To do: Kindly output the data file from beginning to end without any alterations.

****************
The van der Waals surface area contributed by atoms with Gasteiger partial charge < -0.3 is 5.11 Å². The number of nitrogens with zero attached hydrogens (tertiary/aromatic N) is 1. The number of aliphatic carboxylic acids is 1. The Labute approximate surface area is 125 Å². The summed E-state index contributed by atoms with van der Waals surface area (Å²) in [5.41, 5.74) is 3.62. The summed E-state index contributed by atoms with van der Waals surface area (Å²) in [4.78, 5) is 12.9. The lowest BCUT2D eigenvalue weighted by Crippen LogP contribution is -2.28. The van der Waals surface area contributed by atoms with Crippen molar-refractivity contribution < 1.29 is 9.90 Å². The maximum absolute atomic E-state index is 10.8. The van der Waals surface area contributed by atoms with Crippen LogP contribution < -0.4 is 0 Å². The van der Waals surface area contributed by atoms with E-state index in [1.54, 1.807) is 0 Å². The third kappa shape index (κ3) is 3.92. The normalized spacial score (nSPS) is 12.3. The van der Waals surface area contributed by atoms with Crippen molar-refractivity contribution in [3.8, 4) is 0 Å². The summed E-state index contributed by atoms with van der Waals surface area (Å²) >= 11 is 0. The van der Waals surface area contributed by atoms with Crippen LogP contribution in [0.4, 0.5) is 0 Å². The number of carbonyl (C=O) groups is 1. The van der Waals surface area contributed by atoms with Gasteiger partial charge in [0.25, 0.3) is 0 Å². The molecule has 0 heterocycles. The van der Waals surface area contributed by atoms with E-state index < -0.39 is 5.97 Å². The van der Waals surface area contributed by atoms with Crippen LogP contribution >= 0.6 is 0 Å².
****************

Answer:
The van der Waals surface area contributed by atoms with Gasteiger partial charge < -0.3 is 5.11 Å². The number of nitrogens with zero attached hydrogens (tertiary/aromatic N) is 1. The number of aliphatic carboxylic acids is 1. The Labute approximate surface area is 125 Å². The summed E-state index contributed by atoms with van der Waals surface area (Å²) in [5.41, 5.74) is 3.62. The summed E-state index contributed by atoms with van der Waals surface area (Å²) in [4.78, 5) is 12.9. The lowest BCUT2D eigenvalue weighted by Crippen LogP contribution is -2.28. The van der Waals surface area contributed by atoms with Crippen molar-refractivity contribution < 1.29 is 9.90 Å². The maximum absolute atomic E-state index is 10.8. The van der Waals surface area contributed by atoms with Crippen LogP contribution < -0.4 is 0 Å². The van der Waals surface area contributed by atoms with E-state index in [1.54, 1.807) is 0 Å². The third kappa shape index (κ3) is 3.92. The normalized spacial score (nSPS) is 12.3. The van der Waals surface area contributed by atoms with Crippen molar-refractivity contribution in [3.8, 4) is 0 Å². The summed E-state index contributed by atoms with van der Waals surface area (Å²) >= 11 is 0. The van der Waals surface area contributed by atoms with Crippen LogP contribution in [0.4, 0.5) is 0 Å². The number of carbonyl (C=O) groups is 1. The van der Waals surface area contributed by atoms with Gasteiger partial charge in [0.25, 0.3) is 0 Å². The molecule has 0 heterocycles. The van der Waals surface area contributed by atoms with E-state index < -0.39 is 5.97 Å². The van der Waals surface area contributed by atoms with Crippen LogP contribution >= 0.6 is 0 Å².